— The Golden Bough - A study of magic and religion • Sir James George Frazer

... ass Rawly says I'll be better this term without Jerrold. He kept on gassing about fighting your own battles and standing on your own feet. You never heard such stinking rot." ...
— Anne Severn and the Fieldings • May Sinclair

... to the fire. I be looking for your letter. Ain't you had it now? Days it's been here, I swear, and I saw it again only this morning. By the black jar of usquebaugh it was, George, Od rot you." ...
— The Highwayman • H.C. Bailey

... "Oh, rot!" Will answered. "British individuals may bridle a bit, but their government'll shut its eyes until too late, whatever happens! You mark ...
— The Ivory Trail • Talbot Mundy

... would be down on us, and we should all be frozen to death before the end of the journey. Besides, even if we were to escape, how could we ever show face after leaving all our supply of goods and stores to rot in the wilderness?" ...
— The Big Otter • R.M. Ballantyne

... Rot among the Bishops, or a terrible Tempest in the Sea of Canterbury, a Poem with lively Emblems. A Satire against Archbishop Laud. With Four Wood Engravings. Rare. ...
— Notes and Queries, Number 185, May 14, 1853 • Various

... and down once or twice; then opens the window.) How long is it, commonly, ere a body begins to rot? All the rooms must be aired. 'Tis not wholesome here till that ...
— Henrik Ibsen's Prose Dramas Vol III. • Henrik Ibsen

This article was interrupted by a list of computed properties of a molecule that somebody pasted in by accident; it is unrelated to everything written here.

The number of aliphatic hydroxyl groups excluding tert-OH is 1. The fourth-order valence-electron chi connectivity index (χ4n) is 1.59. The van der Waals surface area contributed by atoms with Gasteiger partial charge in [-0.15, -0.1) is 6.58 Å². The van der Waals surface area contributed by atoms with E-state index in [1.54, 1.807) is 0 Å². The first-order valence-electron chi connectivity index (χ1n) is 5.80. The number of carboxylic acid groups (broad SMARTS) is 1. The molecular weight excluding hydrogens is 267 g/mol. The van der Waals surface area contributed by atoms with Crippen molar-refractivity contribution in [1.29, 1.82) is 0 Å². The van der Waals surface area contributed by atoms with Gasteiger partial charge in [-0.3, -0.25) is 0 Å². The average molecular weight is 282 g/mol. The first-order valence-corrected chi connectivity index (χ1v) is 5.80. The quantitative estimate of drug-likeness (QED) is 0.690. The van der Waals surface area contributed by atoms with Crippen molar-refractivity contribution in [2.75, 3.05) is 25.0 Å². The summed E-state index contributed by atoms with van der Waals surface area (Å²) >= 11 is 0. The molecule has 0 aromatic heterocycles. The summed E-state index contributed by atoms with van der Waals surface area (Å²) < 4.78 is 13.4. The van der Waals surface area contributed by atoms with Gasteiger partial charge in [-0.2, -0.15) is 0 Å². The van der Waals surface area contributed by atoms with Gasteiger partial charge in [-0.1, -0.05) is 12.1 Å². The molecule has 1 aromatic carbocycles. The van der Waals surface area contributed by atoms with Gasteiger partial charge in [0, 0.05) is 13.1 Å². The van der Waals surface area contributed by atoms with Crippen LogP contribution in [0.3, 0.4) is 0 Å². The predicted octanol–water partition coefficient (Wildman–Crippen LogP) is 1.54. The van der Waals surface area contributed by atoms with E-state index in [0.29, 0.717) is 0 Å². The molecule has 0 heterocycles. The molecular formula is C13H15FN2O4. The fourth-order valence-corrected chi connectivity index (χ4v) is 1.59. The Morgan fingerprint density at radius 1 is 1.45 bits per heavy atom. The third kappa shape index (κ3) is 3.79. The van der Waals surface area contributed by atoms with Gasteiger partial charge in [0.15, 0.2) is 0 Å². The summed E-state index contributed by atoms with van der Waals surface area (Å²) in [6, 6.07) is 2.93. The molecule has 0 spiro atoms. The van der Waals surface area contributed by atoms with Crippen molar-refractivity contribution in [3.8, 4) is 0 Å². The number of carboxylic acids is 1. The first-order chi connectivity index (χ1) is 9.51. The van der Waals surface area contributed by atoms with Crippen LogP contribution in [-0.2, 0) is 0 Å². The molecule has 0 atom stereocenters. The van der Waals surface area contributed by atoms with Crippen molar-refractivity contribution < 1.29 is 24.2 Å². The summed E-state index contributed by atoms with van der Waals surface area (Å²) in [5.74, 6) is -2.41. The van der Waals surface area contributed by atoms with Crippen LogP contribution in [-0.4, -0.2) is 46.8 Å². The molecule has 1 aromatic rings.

... eagerly. "I was wondering to-day when I saw the Highflyer's foremast between the buildings on Fleet Street as I went to meeting, if they were going to let her lie there and dry-rot. I don't think she's being taken proper care of. I must say I hate to see a good vessel go to ruin when there's no ...
— A Country Doctor and Selected Stories and Sketches • Sarah Orne Jewett

... let them rest awhile? Indeed! The d——l you did! Who pays you, sir, for permitting your men to lay and rot in idleness, while such important duties remain unattended to? What kind of condition are your arms in, now, to defend this boat, or even the lives of your own men, in case we should be attacked by the enemy this moment? What the d——l are you in the service for, if you thus neglect ...
— Incidents of the War: Humorous, Pathetic, and Descriptive • Alf Burnett

... factotum; "that's a likely thing. Don't I owe you my life? How many more of my countrymen passed me by as I lay on that hospital-bed, and left me to rot there, for all they cared? I heard their loud voices and their creaking boots as I lay there, too weak to lift my eyelids and look at them; but not too ...
— Run to Earth - A Novel • M. E. Braddon

... Bent on all sides the evening air, Till o'er the swelling throng rose deadly clear the cry, "And still we spare this Franconnette!" Then suddenly, As match to powder laid, the words "Set her on fire! That daughter of the Huguenot, Let's burn her up, and let her ashes rot." Then violent cries were heard. Howls of "Ay! Ay! the wretch! Now let her meet her fate! She is the cause of all, 'tis plain! Once she has made us desolate, But ...
— Jasmin: Barber, Poet, Philanthropist • Samuel Smiles

... thought deep and strong and big, and only a few people will know that it has been written. After that I am going to write books that sell, write what people want to read—things that make them forget for a few moments that at times this world is but a fleeting show and there is a good deal of rot in it. If I can I am going to make people laugh, though I don't think I can do much in that line. I see the funny side of things too quickly to ever be able to write them down, as that takes time; but I am certainly going to be cheerful, and I am not going to croak. ...
— Kitty Canary • Kate Langley Bosher